What does Hallelujah mean

by Nathan Howard

“Hallelujah is one of the most commonly used praise words today. Even many unsaved (non-christian) people use the word as an expression of joy. The word is also used in other faiths as well as christianity to mean “praise God!”, but what does the word really mean to God?

The word hallelujah is a hebrew word meaning praise God, its greek equivalent (used in the new testament) is Allelujah. Sometimes in this silly english language of ours, words aren’t really very descriptive. For example we only have one word for snow (you know… that white cold stuff that falls from the sky). But eskimos have many different words for snow because they have to describe it in different forms all the time. They have different words for snow when it’s falling, snow when its just fallen, snow that has hardened, snow that is mushy, snow that is dirty, snow that is from salt water, snow from fresh water and so on….

The same is true of the Hebrew language and the words that Israel uses for praise. We just have one english word for praise and just like the word we have for snow, it isn’t really very descriptive of the subject. Praise to God has even more diversity than snow. The hebrew word Hallelujah is in fact made up of two Hebrew words: ‘Hallel’ and ‘Jah’. The second of these words, ‘jah’, means God as in the word ‘Yahweh’. So this indicates that the praise is directed to God personally. The first of these words, ‘hallel’, is one of at least seven hebrew words used to describe praise.

As with any praise to God, it must be lived as well as spoken. You can’t say “Praise God” with one breath and go and murder someone in the next minute! So the word Hallel indicates a lifestyle of LOVE. Just the same as a couple in love don’t really care what people around them think about how they are holding hands or hugging etc, if you are really praising God out of a love attitude (hallel), then you just won’t care what anyone thinks or what you look like when you are doing it. You might dance, you would certainly sing, you would probably be shouting and clapping your hands. You might even be crying when you do it! This is what happened to king David in 2Sam 6:14. He was so overjoyed that the presence of the Lord (the ark) was back in Israel that he didn’t even care what his wife thought about his praise!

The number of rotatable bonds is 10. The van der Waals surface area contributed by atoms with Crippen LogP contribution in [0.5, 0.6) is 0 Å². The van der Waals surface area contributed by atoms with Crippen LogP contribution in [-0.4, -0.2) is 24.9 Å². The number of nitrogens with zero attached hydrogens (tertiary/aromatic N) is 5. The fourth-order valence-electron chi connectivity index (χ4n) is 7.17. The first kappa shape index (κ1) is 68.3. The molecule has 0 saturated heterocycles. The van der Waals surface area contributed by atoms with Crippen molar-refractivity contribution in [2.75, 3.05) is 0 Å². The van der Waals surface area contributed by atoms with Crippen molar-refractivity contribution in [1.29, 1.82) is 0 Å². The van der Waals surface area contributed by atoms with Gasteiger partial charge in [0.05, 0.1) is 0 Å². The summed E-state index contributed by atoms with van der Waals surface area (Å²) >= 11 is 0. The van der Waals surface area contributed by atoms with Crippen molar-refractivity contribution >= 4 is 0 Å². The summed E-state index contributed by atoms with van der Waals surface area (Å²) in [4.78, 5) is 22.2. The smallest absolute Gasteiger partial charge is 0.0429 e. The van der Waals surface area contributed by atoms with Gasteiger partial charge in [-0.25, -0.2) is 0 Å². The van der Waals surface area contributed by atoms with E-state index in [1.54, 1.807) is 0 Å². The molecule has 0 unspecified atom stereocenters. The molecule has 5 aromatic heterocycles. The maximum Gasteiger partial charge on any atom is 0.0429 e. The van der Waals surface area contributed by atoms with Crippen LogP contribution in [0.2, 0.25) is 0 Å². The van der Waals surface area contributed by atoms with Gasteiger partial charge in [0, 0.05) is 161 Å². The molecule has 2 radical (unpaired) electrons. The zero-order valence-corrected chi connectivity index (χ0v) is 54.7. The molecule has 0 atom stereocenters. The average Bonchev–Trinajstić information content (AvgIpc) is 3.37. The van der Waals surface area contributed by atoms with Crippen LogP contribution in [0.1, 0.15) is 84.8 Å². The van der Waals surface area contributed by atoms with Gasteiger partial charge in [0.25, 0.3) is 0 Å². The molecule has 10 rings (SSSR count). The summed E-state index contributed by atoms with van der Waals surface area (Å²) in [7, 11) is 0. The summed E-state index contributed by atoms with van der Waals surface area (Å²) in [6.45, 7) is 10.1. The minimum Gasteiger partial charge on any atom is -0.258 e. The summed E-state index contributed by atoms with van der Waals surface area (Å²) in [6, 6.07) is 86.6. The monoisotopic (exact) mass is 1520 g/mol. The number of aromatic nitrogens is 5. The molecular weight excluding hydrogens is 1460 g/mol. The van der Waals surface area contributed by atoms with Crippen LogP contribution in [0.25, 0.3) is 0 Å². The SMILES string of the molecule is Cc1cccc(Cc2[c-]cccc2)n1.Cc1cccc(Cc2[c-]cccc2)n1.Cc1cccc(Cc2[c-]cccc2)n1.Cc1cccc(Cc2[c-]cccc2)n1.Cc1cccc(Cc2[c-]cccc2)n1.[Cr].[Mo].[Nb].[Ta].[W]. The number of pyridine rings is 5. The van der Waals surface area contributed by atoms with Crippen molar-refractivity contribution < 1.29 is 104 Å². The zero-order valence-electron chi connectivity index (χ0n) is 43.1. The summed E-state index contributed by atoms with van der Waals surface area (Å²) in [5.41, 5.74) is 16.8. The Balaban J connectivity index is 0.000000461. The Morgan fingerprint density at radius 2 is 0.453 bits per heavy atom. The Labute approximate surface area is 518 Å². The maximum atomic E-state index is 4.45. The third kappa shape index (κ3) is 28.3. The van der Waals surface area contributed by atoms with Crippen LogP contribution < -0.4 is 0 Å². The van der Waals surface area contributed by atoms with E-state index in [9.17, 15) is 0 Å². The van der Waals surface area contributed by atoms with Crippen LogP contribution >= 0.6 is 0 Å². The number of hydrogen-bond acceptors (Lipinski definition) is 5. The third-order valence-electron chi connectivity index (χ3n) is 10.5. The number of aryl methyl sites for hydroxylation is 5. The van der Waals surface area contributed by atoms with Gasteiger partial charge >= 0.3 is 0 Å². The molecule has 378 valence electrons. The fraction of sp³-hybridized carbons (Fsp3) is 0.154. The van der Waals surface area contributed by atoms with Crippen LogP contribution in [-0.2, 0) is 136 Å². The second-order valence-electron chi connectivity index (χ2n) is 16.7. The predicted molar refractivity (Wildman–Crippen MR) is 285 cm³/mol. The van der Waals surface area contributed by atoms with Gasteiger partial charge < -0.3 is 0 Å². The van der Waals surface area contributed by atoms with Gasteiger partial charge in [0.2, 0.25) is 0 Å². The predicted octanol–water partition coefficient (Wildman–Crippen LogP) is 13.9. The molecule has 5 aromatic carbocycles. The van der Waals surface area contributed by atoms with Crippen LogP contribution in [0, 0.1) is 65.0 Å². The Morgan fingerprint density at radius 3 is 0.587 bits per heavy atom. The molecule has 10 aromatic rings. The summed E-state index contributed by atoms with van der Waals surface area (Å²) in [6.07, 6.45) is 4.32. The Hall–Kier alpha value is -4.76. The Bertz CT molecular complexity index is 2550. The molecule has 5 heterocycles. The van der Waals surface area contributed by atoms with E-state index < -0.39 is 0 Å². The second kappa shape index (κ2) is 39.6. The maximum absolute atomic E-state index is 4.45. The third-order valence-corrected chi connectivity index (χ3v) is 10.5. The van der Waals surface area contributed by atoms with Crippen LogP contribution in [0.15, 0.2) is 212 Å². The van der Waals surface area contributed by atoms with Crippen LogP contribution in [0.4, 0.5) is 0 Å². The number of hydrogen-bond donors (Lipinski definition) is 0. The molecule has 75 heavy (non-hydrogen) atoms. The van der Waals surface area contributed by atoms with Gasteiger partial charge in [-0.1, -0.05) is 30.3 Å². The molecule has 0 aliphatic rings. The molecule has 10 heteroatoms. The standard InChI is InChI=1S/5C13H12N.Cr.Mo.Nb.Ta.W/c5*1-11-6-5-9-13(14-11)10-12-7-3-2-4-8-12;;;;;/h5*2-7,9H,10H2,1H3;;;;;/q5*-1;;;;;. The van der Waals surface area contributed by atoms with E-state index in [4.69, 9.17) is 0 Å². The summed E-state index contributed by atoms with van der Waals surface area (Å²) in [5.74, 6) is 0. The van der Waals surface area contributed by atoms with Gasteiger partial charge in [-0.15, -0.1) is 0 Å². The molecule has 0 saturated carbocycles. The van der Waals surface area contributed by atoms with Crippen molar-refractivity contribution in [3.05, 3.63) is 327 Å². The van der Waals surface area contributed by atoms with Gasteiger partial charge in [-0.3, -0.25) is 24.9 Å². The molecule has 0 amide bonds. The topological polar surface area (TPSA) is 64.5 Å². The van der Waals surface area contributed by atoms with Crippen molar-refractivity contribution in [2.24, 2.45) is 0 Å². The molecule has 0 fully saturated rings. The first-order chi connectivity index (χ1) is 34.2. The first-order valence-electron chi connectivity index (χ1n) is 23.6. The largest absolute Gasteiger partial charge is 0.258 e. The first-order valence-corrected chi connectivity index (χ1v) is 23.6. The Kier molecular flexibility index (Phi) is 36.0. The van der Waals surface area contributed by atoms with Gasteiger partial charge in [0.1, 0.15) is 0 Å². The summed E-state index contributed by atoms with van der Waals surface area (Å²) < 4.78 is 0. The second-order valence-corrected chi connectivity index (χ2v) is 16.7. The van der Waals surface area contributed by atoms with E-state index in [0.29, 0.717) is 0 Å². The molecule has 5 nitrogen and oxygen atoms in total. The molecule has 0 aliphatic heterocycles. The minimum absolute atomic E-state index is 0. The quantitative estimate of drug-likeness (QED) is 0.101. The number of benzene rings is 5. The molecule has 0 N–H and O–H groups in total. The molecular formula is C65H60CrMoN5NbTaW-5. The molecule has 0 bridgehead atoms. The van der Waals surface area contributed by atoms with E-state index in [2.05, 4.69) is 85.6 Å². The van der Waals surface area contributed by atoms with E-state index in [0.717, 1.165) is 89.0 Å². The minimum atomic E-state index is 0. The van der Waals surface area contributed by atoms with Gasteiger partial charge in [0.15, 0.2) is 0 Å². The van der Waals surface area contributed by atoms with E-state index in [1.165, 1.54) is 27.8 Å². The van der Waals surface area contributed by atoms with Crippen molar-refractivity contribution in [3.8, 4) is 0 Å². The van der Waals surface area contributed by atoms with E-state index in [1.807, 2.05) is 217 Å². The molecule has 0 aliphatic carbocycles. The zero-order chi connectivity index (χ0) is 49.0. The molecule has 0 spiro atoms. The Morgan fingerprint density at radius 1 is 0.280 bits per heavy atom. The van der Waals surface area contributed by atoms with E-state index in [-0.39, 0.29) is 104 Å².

I would encourage you to not limit your ‘love expression’ to God by what others think. Don’t limit it to a musical style. Don’t even limit your praise to Him by a body position. When we talk and get excited about people we use body language to express ourselves. Just like the psalmist said: “All that is within me give him praise” – PS 103. Let everything you have give the Lord the praise he deserves! Don’t hold back on loving your heavenly Father and giving Him Hallelujahs!”

I really like the description of what Hallelujah means, praise God with such love & totally complete abandon that we don’t care what other people think because we are so in love with God.